Friday night pizza dough, Part II: Doughdrops with caramel dipping sauce
September 27, 2010 § 2 Comments
Having grown up in New England, there is one delicious dough treat that I have been unable to find a replica of out west: fried dough. Fried dough is a country fair favorite in New England. My grandfather was a traveling shoe salesman; he would spend a lot time in the summer at local fairs, peddling shoes and socks, and we would go visit him. I don’t remember much about the fairs except for the barnyard smell, an occasional pony ride, and watching people try on shoes. Oh, and of course, the fried dough. The fried dough is essentially a round of dough, dropped in to a fryer, and then topped with either tomato sauce and parmesan cheese or cinnamon and sugar. Since we already had a savory version of the fried dough for our entrée, I made the sweet cinnamon sugar version for dessert. Here’s how I prepped the dough:
- leftover pizza dough (Friday night pizza dough)
- 3 tblsp unsalted melted butter, cooled slightly
- 1/4 cup granulated sugar
- 1 tsp ground cinnamon
1. Preheat oven to 350 degrees.
2. Using a dough scraper or sharp knife, separate a piece of dough and use your hands to roll it in to a length of dough about 6 inches long and 1/2 inch thick.
3. Form the dough in to a circle and wrap the two ends around each other. Dip each side of the dough in to the melted butter and place on a baking sheet.
4. Bake doughdrops at 350 degrees for 8-10 minutes, or until the dough appears slightly crusty on the outside. In the meantime, mix together the sugar and cinnamon in a small bowl and set aside.
5. Place the baking sheet under the broiler for an additional 3-5 minutes, or until the doughdrops are golden brown.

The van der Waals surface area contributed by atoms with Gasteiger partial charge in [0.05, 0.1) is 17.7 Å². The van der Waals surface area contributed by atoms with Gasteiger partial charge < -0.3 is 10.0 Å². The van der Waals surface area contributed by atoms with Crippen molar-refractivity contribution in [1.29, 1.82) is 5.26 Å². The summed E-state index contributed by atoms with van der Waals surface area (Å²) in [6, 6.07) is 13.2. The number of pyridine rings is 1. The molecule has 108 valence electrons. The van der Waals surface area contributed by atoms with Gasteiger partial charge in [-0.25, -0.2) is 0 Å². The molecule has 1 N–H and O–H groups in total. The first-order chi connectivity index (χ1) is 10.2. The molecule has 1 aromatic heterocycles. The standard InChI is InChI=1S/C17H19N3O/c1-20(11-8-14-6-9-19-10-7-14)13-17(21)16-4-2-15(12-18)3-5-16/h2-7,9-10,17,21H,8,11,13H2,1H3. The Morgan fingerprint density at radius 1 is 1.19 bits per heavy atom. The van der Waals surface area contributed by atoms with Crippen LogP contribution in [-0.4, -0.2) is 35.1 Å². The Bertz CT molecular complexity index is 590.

6. Remove from oven and transfer to a cooling rack for 5 minutes.
7. Brush both sides of the dough drop with the remaining melted butter and sprinkle with the sugar and cinnamon mixture.
8. Serve warm on their own or with your favorite dipping sauce (caramel, chocolate, or a fruit sauce… the options are endless!).
Although these were great on their own, I decided to whip up a rich, buttery caramel sauce for dipping. I adapted the recipe from a Food&Wine recipe that accompanied a caramel apple cake.
- 1 1/2 cups granulated sugar
- 1/2 cup water
- 3/4 cup plus 2 tablespoons heavy cream
- 3 tblsp unsalted butter
Note before starting: Caramel can happen fast! Measure out the cream and butter and keep it next to the stove. It’s also a good idea to keep a pastry brush and a cup of water by your side as well.
1. In a heavy saucepan, combine the water and sugar. Stir to dissolve the sugar and bring to a boil over a medium heat. If sugar crystals start to form on the side of the pan, brush them down with a wet pastry brush.
2. Continue cooking without stirring until the mixture turns a medium brown. If you have a candy thermometer, this should read about 320 degrees F. (I wasn’t paying close enough attention and mine got to around 340 degrees F, slightly darker than I wanted, but still good enough.)
3. Remove from the heat and very carefully add the cream and butter. The caramel can bubble up rapidly here, but pouring slowly and mixing quickly will help eliminate any disasters.
4. Once the butter and cream have been incorporated, return to the heat and simmer gently for 2 minutes. The caramel should become smooth and creamy.
Serve warm or store in an airtight container in the refrigerator.
Notes on the doughdrops: In my opinion, these are so tasty, they justify making pizza dough just for the sake of making them, skipping the pizza altogether. You can really make them in any shape with any type of flavoring. The teardrop shape of these is truly ideal for dipping: lots of surface area to cover with sauce, and a little handle on top for maintaining a good grip. The combination of warm butter and sugar and cinnamon creates a light crust on the dough, adding a little crunch, and perfect for absorbing more of the caramel sauce. Just try it. You won’t be sorry.